The Kuhina Nui was a unique position in the administration of Hawaiian government and had no equivalent in western governments of the day. It has been described in general terms as “Prime Minister,” “Premier” and “Regent.”
The Kuhina Nui held equal authority to the king in all matters of government, including the distribution of land, negotiating treaties and other agreements, and dispensing justice.
Kamehameha III established Hawai‘i’s first constitution, in 1840, where the office of Kuhina Nui was first codified.
The Kuhina Nui’s primary judicial responsibility over “life and death, condemnation and acquittal” became institutionalized in that constitution (1840.) The Kuhina Nui was also given the duty of presiding, with the King, over the Supreme Court.
Article 45 of the 1852 Constitution of Hawaiian Kingdom stated: “Art. 45. All important business of the kingdom which the King chooses to transact in person, he may do, but not without the approbation of the Kuhina Nui. The King and Kuhina Nui shall have a negative on each other’s public acts.”
The Constitution of 1852 further clarified some of the office’s responsibilities, including its authority in the event of the King’s death or minority of the heir to the throne. The office of Kuhina Nui functioned from 1819 to 1864, through the reigns of Kamehameha II, III, IV and V.
The following were Hawaiʻi’s Kuhina Nui.
Ka‘ahumanu, the favorite wife of Kamehameha I, created the office of Kuhina Nui. She ruled first with Kamehameha II until his departure for England in 1823 and then as regent for Kauikeaouli (Kamehameha III).
Intelligent and shrewd, Ka‘ahumanu instigated the breaking of the ancient kapu system following Kamehameha I’s death in 1819. She converted to Christianity, supported the Protestant missionaries and proclaimed laws based on Christian principles.
Kaʻahumanu was such a powerful person and Kuhina Nui that subsequent female Kuhina Nui adopted her name, (Kaʻahumanu II, III & IV.)
Kīna‘u (Kaʻahumanu II) (1832-1839)
Kīna‘u became a Christian in 1830. She succeeded her aunt Ka‘ahumanu upon the latter’s death in 1832. She acted as the Regent for her brother Kauikeaouli when he became King Kamehameha III, from June 5, 1832 to March 15, 1833.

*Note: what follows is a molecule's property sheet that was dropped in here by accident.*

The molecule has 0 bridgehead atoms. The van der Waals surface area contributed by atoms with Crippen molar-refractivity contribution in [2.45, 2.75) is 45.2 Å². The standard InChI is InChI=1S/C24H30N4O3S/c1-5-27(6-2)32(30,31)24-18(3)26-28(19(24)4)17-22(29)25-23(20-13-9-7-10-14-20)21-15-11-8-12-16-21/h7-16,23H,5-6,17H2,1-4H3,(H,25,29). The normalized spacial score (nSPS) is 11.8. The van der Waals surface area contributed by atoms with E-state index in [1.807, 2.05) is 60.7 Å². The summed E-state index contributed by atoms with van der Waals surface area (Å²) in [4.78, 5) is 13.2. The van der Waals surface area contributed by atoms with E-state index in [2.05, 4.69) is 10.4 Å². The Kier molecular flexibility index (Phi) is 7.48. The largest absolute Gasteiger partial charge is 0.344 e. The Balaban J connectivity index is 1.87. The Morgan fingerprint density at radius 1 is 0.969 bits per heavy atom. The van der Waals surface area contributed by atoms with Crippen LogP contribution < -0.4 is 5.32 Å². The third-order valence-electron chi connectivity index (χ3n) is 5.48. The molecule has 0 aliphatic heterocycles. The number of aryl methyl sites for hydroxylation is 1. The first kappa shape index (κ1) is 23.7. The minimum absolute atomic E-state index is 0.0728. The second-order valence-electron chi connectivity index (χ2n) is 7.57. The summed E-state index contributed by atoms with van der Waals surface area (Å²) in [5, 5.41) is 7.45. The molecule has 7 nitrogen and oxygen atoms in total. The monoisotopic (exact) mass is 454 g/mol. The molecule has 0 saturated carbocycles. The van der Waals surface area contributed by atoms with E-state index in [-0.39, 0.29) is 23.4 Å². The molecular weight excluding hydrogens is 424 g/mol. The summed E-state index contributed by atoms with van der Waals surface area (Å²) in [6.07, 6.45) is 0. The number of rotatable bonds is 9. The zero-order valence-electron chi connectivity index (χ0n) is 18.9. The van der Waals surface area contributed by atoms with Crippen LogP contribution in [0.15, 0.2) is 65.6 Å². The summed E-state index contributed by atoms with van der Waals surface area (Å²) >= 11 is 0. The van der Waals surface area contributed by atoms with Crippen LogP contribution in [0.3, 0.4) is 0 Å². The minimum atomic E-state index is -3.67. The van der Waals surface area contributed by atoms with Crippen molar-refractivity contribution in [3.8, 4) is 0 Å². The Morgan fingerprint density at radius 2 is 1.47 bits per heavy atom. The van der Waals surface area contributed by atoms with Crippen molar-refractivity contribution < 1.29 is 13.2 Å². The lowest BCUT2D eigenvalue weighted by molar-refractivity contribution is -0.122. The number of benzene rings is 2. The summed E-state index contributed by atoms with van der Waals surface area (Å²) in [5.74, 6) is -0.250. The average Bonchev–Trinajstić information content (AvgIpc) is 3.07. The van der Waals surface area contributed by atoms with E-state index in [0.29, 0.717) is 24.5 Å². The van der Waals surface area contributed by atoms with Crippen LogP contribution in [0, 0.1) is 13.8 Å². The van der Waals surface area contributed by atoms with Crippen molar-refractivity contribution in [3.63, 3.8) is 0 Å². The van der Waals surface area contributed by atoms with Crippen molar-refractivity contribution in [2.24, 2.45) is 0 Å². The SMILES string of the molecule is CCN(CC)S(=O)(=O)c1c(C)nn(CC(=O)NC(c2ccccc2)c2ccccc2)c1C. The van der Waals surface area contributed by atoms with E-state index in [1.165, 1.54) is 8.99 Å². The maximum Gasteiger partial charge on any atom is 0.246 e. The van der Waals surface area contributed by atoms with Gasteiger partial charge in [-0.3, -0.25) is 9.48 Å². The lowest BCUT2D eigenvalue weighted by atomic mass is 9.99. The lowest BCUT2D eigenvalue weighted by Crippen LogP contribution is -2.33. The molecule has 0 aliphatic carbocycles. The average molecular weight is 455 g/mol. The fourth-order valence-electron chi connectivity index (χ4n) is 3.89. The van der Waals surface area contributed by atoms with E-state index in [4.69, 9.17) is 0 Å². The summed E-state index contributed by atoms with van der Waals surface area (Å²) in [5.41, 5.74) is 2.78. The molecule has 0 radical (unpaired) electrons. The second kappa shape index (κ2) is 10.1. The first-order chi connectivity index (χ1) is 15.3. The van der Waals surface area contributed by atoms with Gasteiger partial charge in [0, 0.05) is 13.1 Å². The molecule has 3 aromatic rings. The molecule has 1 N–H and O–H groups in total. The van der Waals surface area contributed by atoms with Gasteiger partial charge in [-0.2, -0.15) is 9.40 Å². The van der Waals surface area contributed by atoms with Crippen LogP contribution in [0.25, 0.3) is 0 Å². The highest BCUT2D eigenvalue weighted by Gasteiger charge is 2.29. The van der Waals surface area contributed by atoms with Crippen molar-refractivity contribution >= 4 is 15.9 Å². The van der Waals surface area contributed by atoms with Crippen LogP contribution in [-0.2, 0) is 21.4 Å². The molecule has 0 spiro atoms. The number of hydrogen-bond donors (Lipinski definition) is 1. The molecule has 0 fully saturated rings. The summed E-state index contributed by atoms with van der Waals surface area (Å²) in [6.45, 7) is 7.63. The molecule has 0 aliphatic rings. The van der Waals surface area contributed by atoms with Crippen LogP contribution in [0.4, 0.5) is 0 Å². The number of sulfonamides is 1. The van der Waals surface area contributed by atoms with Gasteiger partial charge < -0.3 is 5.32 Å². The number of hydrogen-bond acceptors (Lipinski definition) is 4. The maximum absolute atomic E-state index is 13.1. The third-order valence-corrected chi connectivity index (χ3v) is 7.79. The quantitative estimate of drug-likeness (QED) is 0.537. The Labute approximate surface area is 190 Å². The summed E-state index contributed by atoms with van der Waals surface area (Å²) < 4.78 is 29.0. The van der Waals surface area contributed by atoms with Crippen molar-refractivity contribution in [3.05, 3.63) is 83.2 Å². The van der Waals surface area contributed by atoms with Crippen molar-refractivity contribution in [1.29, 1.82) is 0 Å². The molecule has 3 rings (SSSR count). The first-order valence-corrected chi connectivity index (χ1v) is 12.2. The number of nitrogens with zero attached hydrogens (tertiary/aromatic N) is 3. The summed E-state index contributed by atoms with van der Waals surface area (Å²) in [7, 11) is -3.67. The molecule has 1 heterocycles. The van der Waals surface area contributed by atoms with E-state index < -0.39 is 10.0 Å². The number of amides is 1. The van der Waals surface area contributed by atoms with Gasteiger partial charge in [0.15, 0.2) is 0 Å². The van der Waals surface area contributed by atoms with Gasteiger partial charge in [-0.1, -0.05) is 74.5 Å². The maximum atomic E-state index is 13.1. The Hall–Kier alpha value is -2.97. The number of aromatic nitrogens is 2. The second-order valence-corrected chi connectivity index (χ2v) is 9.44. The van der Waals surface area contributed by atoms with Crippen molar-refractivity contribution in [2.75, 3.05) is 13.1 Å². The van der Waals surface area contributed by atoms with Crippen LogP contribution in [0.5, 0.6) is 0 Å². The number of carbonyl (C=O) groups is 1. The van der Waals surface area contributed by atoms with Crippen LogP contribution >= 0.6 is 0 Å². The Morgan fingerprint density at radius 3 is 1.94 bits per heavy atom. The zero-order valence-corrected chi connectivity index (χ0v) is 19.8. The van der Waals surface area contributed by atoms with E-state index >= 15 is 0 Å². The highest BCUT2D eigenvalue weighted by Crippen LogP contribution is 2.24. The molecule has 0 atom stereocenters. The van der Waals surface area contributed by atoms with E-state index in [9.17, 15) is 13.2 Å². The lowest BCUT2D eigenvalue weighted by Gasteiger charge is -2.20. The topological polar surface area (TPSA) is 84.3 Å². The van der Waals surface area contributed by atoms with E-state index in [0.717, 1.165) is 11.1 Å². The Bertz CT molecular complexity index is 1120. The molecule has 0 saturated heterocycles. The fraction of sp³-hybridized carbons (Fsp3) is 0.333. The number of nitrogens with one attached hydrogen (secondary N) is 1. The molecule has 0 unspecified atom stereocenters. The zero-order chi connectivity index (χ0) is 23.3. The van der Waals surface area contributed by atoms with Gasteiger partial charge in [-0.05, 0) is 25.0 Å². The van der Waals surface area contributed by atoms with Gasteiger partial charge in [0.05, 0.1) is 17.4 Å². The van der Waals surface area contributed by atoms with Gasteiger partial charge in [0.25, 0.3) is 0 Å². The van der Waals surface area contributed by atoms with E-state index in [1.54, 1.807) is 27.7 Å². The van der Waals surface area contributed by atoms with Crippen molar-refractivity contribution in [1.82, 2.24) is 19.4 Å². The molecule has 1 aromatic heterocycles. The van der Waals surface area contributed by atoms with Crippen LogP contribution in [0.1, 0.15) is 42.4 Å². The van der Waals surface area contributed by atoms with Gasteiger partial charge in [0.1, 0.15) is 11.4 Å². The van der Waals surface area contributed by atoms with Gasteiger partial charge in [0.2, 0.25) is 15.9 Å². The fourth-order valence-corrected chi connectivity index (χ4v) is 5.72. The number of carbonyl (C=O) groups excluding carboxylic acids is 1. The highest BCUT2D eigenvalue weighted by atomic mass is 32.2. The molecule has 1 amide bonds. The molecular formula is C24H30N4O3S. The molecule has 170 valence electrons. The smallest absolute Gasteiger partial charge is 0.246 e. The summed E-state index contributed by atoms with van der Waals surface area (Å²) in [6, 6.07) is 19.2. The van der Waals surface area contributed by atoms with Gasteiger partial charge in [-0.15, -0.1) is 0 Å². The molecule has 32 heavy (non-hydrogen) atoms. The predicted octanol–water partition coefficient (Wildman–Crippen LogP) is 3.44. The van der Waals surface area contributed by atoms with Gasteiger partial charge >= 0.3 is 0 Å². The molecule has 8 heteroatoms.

She would rule with him until her death. She was responsible for enforcing Hawaiʻi’s first penal code, proclaimed by the king in 1835.
Kekāuluohi (Kaʻahumanu III) (1839-1845)
Kekāuluohi succeeded her half-sister Kīna‘u as Kuhina Nui. Initially, she was considered something of a “place-holder” for Kīna‘u’s infant daughter Victoria Kamāmalu, who would later assume the office.
Kekāuluohi was a co-signer with Kamehameha III of Hawai‘i’s first Constitution in 1840, which provided for an elected representative body, a first step toward the common people gaining political power. The constitution also codified for the first time, the responsibilities and authority of the Kuhina Nui.
As the pressures of international diplomacy and economic development increased on the Hawaiian kingdom, it was necessary to structure the government for better administrative control. As her life came to a close, Kekāuluohi appointed Gerrit P. Judd as Minister of the Interior to administer on her behalf.
Keoni Ana (1845-1855)
Keoni Ana was appointed Kuhina Nui by Kamehameha III because Victoria Kamāmalu, the designated successor of her mother Kīna‘u, was still a minor.
Keoni Ana was a son of John Young, the English sailor who became a trusted adviser to Kamehameha I, and Young’s wife Ka‘ōanā‘eha. Keoni Ana held several government positions, including service in the House of Nobles and Privy Council, as a Supreme Court justice, and as chamberlain of Kamehameha III’s household.
Soon after Keoni Ana became Kuhina Nui in June 1845, the Legislative Assembly passed several acts that organized the executive ministries and departments of the government. This legislation provided that the Kuhina Nui serve dually as Minister of the Interior.
Victoria Kamāmalu (Kaʻahumanu IV) (1855-1863)
Only 17 years old, Victoria Kamāmalu was appointed Kuhina Nui by her brother Kamehameha IV soon after he ascended the throne in December 1854. As the daughter of Kīna‘u, the second Kuhina Nui, and as the highest ranking female chief of the day, it had long been her destiny to assume the responsibilities of the office.
As Kuhina Nui, Victoria Kamāmalu presided over the King’s Privy Council. Perhaps her most important contribution as Kuhina Nui was to proclaim her brother Lot Kamehameha V the rightful successor to Kamehameha IV when the latter died unexpectedly in 1863.
Mataio Kekūanāo‘a (1863-1864)
When Lot Kapuāiwa (Kamehameha V) succeeded his brother Kamehameha IV in 1863, he selected his father, Mataio Kekūanāo‘a to be the Kuhina Nui. Kekūanāo‘a had a long and active career in Hawaiian government affairs.
He accompanied Kamehameha II on his ill-fated journey to England in 1823, served in the House of Nobles and the Privy Council, was a governor of O‘ahu, the King’s chamberlain, and president of the Board of Public Instruction.
His marriage to Kīna‘u, a daughter of Kamehameha I, made him the father of two kings, Kamehameha IV and V.
As the last Kuhina Nui, Kekūanāo‘a essentially presided over the demise of the office. Kamehameha V proclaimed a constitution on August 20, 1864 in which there was no provision for a Kuhina Nui. It was “an unnecessary check upon the Legislative in giving to this Office an absolute control over the acts of a body of which he himself is a member and in which he has a vote.”
The image shows the six Kuhina Nui who ruled in Hawaiʻi, Ka‘ahumanu (1819-1832), Kīna‘u (1832-1839), Kekāuluohi (1839-1845), Keoni Ana (1845-1855), Victoria Kamāmalu (1855-1863), Mataio Kekūanāo‘a (1863-1864). In addition, I have posted individual images of each in a folder of like name in the Photos section on my Facebook and Google+ pages.